Cerebral palsy blogger “David Rose” exposed as fake
This post is also published at Same Difference, and you can comment there or here.
Back in August, a blog was set up titled “Dave on Wheels”, purportedly by a young disabled man called David Rose living in a nursing home in California. The man was profoundly deaf and had severe cerebral palsy, communicating through a Tobii speech aid using eye-gaze input. David Rose had a sister, Nichole Rose, and apparently “David” was so severely disabled that all his entries were in fact published by her. (More: Special Ed Post.)
A couple of weeks ago, “David” purportedly went down with pneumonia and was taken into hospital. The last entry published, last Thursday (11th Oct), was one that “David” had written and given to his sister to publish in the event of his death. The entry told of three friends he had known who had had that type of pneumonia and died of it, including a girl he had known when aged 10 and contained a message to his friends thanking them for being so awesome. The blog built up a substantial following by people who found Rose’s story and personality inspiring; however, a website that had taken to him, called The Chive, became suspicious when attempts to contact Nichole came to nothing and one of the Chive’s contributors received an email pointing out that the picture of “David Rose” actually belonged to another disabled man named Hunter Dunn (and was lifted from the Tobii AAC company’s own website). Ultimately, yesterday The Chive posted an admission that they had been hoaxed.
The author of that email put up a website presenting her evidence, titled “Dave on Wheels Exposed”, which has one entry (as I write, this uses a theme which crashes some mobile browsers). It contains some screenshots of the original blog, which has since been removed (along with the Twitter and Facebook accounts that were used to support it). It concludes that the author of “Dave on Wheels” was a paedophile who used it to attract the attention of underage girls, hence the profusion of underage-looking female friends “Dave” had.
The hoaxer is obviously a quite articulate person who justified their deception on the basis that it moved and inspired people, causing an “outpouring of positive, emotional energy” and may have prevented a couple of suicides, and that someone donated $500 to an American cerebral palsy charity in “David Rose’s” name. Still, the scam was believable - in hindsight, perhaps it should have aroused suspicion that a blogger died soon after starting their blog, and that this was not mentioned in the “sister’s” tribute, and that the disability community had no knowledge of this person before his thank-you post did the rounds last week - and the news of his death caused made a lot of people upset even though they had only recently, or even only just learned of his “existence”. However “inspiring” it may have been to non-disabled people, to many people with disabilities and their friends, it is likely to have been an infuriating or highly distressing act of emotional manipulation as many of us have lost disabled friends or relatives at a young age, including from pneumonia (or had a brush with it themselves) which is a fairly common cause of death among people with spinal cord injuries in particular. In particular, the well-known autistic blogger Amanda Baggs was admitted to hospital with it early last month, and I have been unable to find any more information on her situation.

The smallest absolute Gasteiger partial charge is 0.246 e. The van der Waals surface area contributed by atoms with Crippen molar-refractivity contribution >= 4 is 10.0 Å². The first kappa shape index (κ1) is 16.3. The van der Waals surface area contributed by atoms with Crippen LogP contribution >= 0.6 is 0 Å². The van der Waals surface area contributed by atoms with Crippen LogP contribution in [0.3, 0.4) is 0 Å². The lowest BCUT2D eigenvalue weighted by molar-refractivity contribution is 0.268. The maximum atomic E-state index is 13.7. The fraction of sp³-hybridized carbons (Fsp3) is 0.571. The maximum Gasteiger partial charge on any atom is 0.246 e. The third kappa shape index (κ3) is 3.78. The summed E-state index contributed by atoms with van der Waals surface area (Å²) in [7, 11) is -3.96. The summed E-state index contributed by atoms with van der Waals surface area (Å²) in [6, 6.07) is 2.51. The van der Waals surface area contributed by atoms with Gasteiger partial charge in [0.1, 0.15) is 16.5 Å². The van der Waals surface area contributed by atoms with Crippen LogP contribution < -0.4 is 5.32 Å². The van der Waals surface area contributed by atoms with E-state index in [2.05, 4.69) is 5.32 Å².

I think the “paedophile” explanation is far-fetched; there have been a number of hoaxes over the years on the Internet, including several fake cancer blogs, the “Gay Girl in Damascus” hoax which brought a dramatic climax with the author’s supposed arrest, after which “she” was revealed to be neither gay, female nor anywhere near Damascus. This particular hoax had a similar pattern of a dramatic conclusion followed by fairly rapid exposure but was much longer in the making, with one anonymous commenter on the “Dave on Wheels Exposed” blog alleging that they had been in correspondence with “Dave” since 2008. Whatever good this person thinks he may have done does not justify the hurt and the emotional manipulation it involved.
Update: Some called Jessica Roy from the New York Observer just asked the faker to contact her by email, through a comment on the DOW Exposed blog, so we could see the whole scam revealed before very long.
Possibly Related Posts:
- What ‘lessons’ will be learned from the Amy el-Keria case?
- Who decides what is ‘consent’?
- Claire Greaves inquest
- Not the good old days
- Autism, driving, and changes to British notification rules